Thai Court Orders the Seizure of $12m in AlphaBay Assets
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Bangkok’s Talingchan district court ordered the seizure of assets worth 413 million baht ($11,949,196) from the late Alexandre Cazes. After Cazes’ arrest in 2017, authorities in Thailand seized 911 Bitcoins and turned them over to the United States. The Office of the Attorney General (OAG) will be asking the U.S. to return the Bitcoin, according to the OAG’s foreign affairs director, Jumpol Phansamrit.
Prosecutors in the U.S. want to steal a Lamborghini owned by the late Alexandre Cazes
Officers from law enforcement agencies in the U.S. and local police in Thailand raided Cazes’ home on July 5, 2017. Cazes faced charges in the Eastern District of California stemming from his alleged role in the creation and administration of AlphaBay, including:[list]*one count of conspiracy to engage in racketeering;*one count of conspiracy to distribute narcotics;*six counts of distribution of narcotics;*one count of conspiracy to commit identity theft;*four counts of unlawful transfer of false identification documents;*one count of conspiracy to commit access device fraud;*one count of trafficking in device making equipment; and*one count of money laundering conspiracy.[/list]
Thai police seized Cazes' possesions in 2017 but courts waited until 2022 to rule on the matter.
According to the Department of Justice, Cazes hanged himself in a jail in Thailand on July 12, 2017. Days after the apparent death of Cazes, the U.S. filed a complaint for forfeiture of assets owned by Cazes. They also requested the forfeiture of assets owned by, Cazes’ wife, Sunisa Thapsuwan, and Thapsuwan’s parents. A court ruled in favor of prosecutors in all AlphaBay-related forfeiture cases.
Cazes owned an Aventador, a Panamera S, and a BMW bike. His wife owned the Mini Cooper.
Lists of forfeited assets include, among many other properties and holdings:[list]*2013 Lamborghini Aventador LP700-4;*Porsche Panamera S;*BMW Motorcycle;*All funds on deposit at Bangkok Bank, held in the name of Alexandre Cazes;*All funds on deposit at Bangkok Bank, held in the name of Sunisa Thapsuwan;*1,605 Bitcoin moved from one of Cazes’ wallets to a government-controlled address;*8,300 Ethereum moved from one of Cazes’ wallets to a government-controlled address;*3,691 Z-Cash moved from one of Cazes’ wallets to a government-controlled address;*All Monero found on Cazes’ computers;*Hundreds of Bitcoin, Ethereum, and Monero seized from AlphaBay servers; and*Three houses worth almost $9 million.[/list]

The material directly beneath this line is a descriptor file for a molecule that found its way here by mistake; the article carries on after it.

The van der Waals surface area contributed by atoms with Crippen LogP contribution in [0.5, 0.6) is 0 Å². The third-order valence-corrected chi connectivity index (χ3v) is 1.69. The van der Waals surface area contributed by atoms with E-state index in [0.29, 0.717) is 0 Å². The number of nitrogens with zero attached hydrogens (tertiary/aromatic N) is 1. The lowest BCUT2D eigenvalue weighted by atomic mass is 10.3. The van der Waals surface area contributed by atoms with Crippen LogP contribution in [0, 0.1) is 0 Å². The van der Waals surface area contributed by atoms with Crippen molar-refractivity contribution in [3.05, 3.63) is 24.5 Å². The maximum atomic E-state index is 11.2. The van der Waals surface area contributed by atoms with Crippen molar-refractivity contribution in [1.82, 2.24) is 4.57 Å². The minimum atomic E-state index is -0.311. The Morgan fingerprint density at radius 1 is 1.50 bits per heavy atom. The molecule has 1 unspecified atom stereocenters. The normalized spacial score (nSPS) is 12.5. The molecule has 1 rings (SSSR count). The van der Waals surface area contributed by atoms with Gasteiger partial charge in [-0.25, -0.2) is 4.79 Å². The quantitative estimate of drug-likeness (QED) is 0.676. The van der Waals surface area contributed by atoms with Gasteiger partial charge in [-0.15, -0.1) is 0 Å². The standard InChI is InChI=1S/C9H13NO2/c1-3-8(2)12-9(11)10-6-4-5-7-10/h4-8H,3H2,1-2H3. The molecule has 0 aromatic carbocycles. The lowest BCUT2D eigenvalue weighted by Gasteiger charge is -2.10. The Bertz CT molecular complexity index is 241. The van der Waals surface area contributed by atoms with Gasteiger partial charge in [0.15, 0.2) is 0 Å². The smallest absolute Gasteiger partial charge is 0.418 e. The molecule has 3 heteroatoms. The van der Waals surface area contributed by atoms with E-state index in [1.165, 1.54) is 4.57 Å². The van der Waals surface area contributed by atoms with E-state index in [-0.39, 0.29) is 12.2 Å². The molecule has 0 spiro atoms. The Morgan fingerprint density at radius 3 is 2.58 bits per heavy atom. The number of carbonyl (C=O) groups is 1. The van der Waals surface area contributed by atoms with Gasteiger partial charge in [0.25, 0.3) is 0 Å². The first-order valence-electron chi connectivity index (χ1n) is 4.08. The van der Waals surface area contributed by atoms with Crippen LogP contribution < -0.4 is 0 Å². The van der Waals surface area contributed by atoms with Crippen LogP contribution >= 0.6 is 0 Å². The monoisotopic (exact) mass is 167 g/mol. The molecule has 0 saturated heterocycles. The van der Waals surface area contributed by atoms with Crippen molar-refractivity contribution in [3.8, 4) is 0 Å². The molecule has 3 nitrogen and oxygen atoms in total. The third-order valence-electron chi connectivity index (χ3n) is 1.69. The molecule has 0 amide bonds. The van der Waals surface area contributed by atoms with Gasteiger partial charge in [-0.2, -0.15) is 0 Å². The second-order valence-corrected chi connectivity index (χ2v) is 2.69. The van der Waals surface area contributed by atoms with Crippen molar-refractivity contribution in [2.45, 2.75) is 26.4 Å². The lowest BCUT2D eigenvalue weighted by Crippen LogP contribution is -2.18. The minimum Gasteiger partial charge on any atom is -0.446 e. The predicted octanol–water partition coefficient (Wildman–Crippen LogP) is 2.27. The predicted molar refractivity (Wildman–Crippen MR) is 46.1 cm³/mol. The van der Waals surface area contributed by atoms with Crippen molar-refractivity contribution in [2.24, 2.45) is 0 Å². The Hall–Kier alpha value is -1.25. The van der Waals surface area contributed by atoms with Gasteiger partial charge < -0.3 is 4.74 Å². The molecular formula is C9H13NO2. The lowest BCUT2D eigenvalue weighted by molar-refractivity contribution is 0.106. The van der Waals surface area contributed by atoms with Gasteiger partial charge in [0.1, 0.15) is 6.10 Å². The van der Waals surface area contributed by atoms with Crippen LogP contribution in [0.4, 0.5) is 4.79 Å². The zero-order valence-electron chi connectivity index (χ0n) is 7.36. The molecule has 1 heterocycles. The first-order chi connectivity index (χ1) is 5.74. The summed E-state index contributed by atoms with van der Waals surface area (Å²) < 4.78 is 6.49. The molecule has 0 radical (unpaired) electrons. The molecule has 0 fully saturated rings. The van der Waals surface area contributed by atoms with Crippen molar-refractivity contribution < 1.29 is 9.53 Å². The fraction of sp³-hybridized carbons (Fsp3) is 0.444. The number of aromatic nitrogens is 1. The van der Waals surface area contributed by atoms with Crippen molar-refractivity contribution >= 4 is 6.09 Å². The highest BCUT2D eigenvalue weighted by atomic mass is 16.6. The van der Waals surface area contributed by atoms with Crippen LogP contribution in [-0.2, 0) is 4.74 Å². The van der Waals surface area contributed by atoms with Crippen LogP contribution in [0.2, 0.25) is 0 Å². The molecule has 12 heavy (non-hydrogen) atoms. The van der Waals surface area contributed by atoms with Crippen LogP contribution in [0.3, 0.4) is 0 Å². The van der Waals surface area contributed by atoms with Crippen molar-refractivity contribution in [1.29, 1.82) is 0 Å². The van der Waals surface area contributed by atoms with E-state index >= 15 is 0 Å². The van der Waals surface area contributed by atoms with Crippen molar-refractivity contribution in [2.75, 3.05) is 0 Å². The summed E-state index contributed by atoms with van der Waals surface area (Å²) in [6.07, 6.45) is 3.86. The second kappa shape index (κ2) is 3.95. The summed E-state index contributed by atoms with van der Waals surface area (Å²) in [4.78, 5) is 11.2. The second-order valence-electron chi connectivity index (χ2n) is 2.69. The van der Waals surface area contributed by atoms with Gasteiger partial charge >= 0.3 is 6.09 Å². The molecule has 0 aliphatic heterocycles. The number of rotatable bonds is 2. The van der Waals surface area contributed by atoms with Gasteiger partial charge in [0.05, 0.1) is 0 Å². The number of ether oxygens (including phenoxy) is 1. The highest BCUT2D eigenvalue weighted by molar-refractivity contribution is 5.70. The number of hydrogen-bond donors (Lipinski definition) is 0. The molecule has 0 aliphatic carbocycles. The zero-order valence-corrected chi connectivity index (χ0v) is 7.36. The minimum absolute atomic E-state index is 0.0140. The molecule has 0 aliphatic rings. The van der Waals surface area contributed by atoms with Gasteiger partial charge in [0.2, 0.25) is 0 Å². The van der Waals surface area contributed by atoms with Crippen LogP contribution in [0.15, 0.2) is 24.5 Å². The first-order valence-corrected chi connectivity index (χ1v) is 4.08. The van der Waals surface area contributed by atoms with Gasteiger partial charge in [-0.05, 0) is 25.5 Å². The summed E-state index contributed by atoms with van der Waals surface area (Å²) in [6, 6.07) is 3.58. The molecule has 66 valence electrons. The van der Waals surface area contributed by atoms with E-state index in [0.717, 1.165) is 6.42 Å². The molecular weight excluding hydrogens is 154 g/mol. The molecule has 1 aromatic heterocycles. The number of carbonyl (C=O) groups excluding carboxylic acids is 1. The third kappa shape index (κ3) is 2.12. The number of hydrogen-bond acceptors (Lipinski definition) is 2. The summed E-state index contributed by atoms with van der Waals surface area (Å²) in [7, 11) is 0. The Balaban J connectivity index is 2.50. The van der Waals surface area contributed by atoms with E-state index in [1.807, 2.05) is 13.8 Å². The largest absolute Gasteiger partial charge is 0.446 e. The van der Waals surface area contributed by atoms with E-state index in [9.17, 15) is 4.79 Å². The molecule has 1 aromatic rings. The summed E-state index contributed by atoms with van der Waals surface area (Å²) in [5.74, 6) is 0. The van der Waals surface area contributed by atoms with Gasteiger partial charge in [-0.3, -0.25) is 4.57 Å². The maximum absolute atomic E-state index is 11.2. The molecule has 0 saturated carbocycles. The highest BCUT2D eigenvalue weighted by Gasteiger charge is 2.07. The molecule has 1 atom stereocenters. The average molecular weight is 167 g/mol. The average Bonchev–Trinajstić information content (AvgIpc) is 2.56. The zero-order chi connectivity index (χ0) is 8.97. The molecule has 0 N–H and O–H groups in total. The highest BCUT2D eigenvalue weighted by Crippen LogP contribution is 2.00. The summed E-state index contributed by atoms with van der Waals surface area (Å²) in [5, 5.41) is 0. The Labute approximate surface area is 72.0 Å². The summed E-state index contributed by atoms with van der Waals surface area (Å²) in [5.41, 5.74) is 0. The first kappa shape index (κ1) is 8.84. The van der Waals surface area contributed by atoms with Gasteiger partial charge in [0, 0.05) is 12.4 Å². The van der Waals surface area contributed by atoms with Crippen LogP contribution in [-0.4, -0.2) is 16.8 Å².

The forfeiture complaint details OPSEC mistakes made by Cazes.
Although a U.S. court ordered the forfeiture of Cazes’ assets several years ago, courts in Thailand waited until April 27, 2022, to issue a similar judgment.
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Roosh is no longer a “PUA” and now blogs at rooshv.com
According to the OAG foreign affairs director, authorities in Thailand will auction the seized assets. The OAG plans to share the money with the U.S. but has not yet discussed this with their U.S. counterparts.
US v Cazes indictment pdf<br>US v Cazes complaint for forfeiture in rem pdf<br>[em]Court orders seizure of late darknet baron Cazes’ assets in Thailand[/em] archive.is, archive.org, nationthailand.com
FWIW:[list]*The AlphaBay mentioned in the article is not the AlphaBay that is active today. The administrator of today’s AlphaBay claims to be the co-administrator of the original AlphaBay (DeSnake)*I am not sure if anyone has verified the complaint’s claim about Cazes’ personal email address appearing in the header of an AlphaBay email. It reads like parallel construction. Cazes’ other mistakes, such as the posts on various forums, are easily verifiable.[/list]